If you’re ready to invest in a crowdfunding project then do take a look at DropKicker, which reminds you that you should always investigate technical claims made by crowdfunding campaigns.

Crowdfund crisis

DropKicker is run by two engineers/product designers who are spending some of their spare time reverse engineering claims made by some of the projects attracting attention in the crowdfunding space.

Their intention isn’t to undermine the projects, but to examine what is being claimed in order to figure out if a claim is technically possible and if the team behind the scheme’s up to scratch.

Not a bad idea when some projects attract millions of dollars in support.

Just because the reward-based project team promises to make an effort to deliver a product to you doesn’t mean you’ll get your money back if they fail to achieve this. It’s a risk. So it makes sense to be critical, or, in DropKicker’s case, “provide a healthy dose of pessimism”.

Project records

DropKicker has looked at a couple of projects recently, including the Scribble colour-changing pen and the iFind Bluetooth beacon (it has also examined other projects). In both cases the site raised doubts about the campaign claims:

The Scribble pen’s response was to close its Kickstarter campaign and move to a different service. This is interesting because while Kickstarter doesn’t transfer funds until the project is complete Scribble’s new chosen platform transfers funds immediately.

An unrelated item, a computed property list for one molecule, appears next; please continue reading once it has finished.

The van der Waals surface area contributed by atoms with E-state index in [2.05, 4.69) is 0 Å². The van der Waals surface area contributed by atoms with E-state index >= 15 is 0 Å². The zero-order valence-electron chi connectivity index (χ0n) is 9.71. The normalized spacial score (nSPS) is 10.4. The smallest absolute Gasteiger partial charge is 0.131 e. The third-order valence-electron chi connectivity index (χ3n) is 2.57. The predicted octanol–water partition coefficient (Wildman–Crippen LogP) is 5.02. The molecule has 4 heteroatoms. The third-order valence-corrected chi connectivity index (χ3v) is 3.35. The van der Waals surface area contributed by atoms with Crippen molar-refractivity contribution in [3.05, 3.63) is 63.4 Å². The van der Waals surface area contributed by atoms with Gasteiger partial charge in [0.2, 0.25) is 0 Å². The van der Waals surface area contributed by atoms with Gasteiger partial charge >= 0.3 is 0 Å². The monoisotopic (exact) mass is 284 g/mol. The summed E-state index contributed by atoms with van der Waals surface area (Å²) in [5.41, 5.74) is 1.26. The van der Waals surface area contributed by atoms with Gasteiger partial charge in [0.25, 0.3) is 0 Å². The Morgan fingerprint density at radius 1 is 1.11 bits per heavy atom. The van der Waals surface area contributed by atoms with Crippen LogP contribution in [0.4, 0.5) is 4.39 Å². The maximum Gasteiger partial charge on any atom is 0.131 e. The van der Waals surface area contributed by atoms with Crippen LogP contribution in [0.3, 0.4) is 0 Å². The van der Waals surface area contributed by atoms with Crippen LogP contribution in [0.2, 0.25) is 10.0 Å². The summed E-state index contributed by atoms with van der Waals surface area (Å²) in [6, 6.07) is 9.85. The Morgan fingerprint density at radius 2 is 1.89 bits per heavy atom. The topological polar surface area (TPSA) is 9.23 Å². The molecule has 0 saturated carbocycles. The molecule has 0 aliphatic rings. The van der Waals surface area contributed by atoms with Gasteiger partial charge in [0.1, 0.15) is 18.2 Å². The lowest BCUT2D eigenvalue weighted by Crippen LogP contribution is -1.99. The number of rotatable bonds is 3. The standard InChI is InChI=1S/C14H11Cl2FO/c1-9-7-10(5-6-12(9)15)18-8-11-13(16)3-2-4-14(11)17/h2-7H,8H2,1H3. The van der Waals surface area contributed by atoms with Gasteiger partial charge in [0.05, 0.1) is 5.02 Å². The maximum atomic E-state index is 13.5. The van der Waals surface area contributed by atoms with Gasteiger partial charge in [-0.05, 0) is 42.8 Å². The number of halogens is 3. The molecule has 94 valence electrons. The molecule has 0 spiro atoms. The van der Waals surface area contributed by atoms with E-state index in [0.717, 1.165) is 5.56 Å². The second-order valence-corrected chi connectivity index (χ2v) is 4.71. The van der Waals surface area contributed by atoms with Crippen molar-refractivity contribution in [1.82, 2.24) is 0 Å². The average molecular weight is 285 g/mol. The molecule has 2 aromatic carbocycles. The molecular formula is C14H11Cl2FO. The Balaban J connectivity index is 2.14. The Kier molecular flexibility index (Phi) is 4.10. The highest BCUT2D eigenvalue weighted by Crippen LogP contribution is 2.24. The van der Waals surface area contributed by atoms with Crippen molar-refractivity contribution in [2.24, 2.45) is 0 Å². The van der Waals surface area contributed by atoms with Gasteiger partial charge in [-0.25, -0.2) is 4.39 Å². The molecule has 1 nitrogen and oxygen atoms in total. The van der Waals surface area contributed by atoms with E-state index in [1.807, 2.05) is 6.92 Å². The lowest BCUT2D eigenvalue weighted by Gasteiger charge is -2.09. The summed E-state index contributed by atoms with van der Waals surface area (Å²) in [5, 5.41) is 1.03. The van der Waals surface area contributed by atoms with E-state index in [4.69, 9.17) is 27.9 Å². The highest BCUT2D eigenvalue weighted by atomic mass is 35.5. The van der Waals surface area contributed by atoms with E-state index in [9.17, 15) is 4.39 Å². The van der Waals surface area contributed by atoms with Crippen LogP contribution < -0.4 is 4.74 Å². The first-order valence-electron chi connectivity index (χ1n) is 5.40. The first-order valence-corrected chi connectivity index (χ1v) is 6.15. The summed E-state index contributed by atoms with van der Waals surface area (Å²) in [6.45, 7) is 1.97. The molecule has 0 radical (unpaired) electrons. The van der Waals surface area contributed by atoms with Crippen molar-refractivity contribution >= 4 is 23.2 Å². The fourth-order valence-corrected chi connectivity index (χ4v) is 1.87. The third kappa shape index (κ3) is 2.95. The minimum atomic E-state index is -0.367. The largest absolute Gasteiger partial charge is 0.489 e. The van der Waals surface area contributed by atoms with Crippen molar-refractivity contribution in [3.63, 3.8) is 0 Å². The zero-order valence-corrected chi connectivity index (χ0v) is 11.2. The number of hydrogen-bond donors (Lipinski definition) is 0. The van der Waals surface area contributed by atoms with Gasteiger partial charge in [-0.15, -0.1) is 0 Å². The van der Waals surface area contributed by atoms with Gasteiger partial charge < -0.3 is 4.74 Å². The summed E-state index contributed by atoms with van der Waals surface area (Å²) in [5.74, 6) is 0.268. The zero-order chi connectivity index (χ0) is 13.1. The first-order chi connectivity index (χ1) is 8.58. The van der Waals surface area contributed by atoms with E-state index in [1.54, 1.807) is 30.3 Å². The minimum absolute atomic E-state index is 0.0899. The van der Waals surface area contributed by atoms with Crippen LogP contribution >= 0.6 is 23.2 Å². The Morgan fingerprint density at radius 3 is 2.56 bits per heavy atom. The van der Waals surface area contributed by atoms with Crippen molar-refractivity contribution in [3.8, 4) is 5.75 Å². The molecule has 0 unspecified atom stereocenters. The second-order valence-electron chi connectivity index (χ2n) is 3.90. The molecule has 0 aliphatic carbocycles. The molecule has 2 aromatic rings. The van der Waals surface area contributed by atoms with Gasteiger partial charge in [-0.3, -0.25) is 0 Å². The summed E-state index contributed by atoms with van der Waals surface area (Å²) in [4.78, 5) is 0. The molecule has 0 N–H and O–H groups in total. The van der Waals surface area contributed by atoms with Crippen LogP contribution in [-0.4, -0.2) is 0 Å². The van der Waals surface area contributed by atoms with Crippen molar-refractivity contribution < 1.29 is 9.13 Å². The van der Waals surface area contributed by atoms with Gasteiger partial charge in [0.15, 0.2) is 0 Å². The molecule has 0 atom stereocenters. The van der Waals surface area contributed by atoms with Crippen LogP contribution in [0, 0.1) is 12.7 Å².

Following DropKicker’s debunking of the iFind project Kickstarter closed the project down because it broke some platform rules: the team was backing its own project, posing as a third party supporting project, and providing inaccurate user information.

So what are we saying? Put simply it’s this: There’s a lot of money being fired at crowdfunding projects. That’s great and the democratization of funding it brings will enable many new startups and product designs.

What to do

On the other hand, not every project team knows what they are talking about, some are inexperienced, others lack technical proficiency and some may simply want to part you from your cash.

What’s tragic is that in both cases mentioned here the project teams had invested in PR representatives who had managed to place reviews across trusted media outlets, such as Cnet. This is bad as it suggests those outlets will carry reports about projects without checking their technical feasibility.

Our advice?

  • Always check the project thoroughly.
  • Seek advice on the technical claims, from a friend or even from DropKicker (you can get them on Twitter).
  • Take media reports about new project products with a pinch of salt.
  • If it sounds too good to be true, it probably is – but it might not be, the thrill of crowdfunding is that sometimes you come across a great idea.

Happy crowdfunding!